Establishing a New Technology
We are usually skeptical when a new technology arrives in our industry. We wait to see if it will live up to its developers’ claims and who adopts it first, and then listen for unanticipated problems and risks in deployment. When we select new technologies, our reputations and profits are on the line. With these risks in mind, what characteristics do we look for to determine if radio frequency identification (RFID) technology is real, proven, and mature? Can we improve the bottom line if we invest now? And if it is ready, how much improvement should we see when we deploy it?
Let’s compare RFID to the evolution of other technologies. Historically, new technologies have evolved in an orderly manner, one step at a time (think electricity before the light bulb, the wheel before the automobile). Sometimes the steps are large and most often, there are thousands of smaller intermediate steps that take us from one major invention to another. When an invention is very good and there is an economic motivation for broad use, the market requires competing technologies to create standards to increase interoperability and minimize user risk. We set association standards, national standards, and, very frequently, international standards for the new development. We see this in all fields of human endeavor such as the brightness of brake lights on vehicles or the height of headlights measured from the ground.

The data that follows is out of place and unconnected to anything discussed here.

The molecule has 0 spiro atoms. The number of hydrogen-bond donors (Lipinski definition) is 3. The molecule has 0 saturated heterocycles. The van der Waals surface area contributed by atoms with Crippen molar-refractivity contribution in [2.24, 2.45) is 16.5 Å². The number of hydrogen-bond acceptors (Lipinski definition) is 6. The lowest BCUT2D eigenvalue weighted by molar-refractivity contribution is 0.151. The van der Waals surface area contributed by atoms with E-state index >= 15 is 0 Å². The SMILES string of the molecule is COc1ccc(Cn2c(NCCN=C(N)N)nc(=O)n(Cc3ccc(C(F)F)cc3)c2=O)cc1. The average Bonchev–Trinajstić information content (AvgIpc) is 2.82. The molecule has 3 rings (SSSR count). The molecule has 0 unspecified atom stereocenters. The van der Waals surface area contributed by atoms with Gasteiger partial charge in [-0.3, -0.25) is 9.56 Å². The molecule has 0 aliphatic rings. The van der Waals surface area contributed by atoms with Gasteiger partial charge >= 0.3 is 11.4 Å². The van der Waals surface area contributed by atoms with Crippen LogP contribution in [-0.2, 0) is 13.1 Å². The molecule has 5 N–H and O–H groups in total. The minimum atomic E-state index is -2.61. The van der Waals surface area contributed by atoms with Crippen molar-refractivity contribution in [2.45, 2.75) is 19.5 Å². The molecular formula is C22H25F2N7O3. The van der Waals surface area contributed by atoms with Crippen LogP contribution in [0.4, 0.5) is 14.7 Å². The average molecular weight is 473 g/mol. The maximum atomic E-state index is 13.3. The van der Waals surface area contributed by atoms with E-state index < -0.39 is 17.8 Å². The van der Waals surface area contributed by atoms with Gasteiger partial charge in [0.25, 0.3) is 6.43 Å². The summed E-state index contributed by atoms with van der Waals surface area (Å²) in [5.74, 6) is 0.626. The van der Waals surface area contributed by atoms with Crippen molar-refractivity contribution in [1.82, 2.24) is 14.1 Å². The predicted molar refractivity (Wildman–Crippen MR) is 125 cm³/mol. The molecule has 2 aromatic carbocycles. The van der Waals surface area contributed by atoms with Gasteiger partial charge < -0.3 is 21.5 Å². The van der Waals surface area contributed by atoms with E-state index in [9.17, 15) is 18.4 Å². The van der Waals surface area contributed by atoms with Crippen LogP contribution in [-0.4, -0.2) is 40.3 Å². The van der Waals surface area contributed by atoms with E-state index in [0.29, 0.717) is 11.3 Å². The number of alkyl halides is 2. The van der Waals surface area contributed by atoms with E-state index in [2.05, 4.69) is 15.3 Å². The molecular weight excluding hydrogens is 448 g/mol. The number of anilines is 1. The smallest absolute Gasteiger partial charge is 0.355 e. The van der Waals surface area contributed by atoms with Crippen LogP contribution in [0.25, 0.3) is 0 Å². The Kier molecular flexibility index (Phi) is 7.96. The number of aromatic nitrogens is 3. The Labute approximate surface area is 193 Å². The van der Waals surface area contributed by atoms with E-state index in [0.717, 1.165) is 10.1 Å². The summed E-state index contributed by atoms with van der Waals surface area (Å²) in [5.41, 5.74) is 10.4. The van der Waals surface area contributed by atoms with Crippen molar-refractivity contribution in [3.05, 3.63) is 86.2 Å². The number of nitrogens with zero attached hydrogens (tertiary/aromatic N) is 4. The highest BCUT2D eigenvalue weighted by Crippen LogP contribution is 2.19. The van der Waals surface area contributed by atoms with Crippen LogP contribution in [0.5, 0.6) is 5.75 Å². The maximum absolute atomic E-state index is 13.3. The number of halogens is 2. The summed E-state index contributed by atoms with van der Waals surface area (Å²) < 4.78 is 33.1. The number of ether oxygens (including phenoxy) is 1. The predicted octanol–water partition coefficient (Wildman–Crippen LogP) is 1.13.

RFID technology has been on this path of evolution and standardization for quite some time. During the past 15 years, passive ultra high frequency (UHF = 915 MHz) RFID technology has grown from a scientific curiosity to secure robust proprietary systems. Because of slower than expected adoption of proprietary systems, the companies with competing technologies agreed to consolidate them from multiple protocols into one open international standard that has been adopted around the world.
RFID technology has continued to improve because of an agreement between the major industry developers and manufacturers that was drafted in 2005, when the air-interface protocol was included as an amendment to the ISO 18000-6C standard; it was was fully adopted the following year. This agreement and prior adoption of the air interface protocol by the Electronic Protocol Global Organization finally buried the technological hatchet between competitors and allowed the RFID industry to provide tags, readers, and antennae that would be interoperable between suppliers.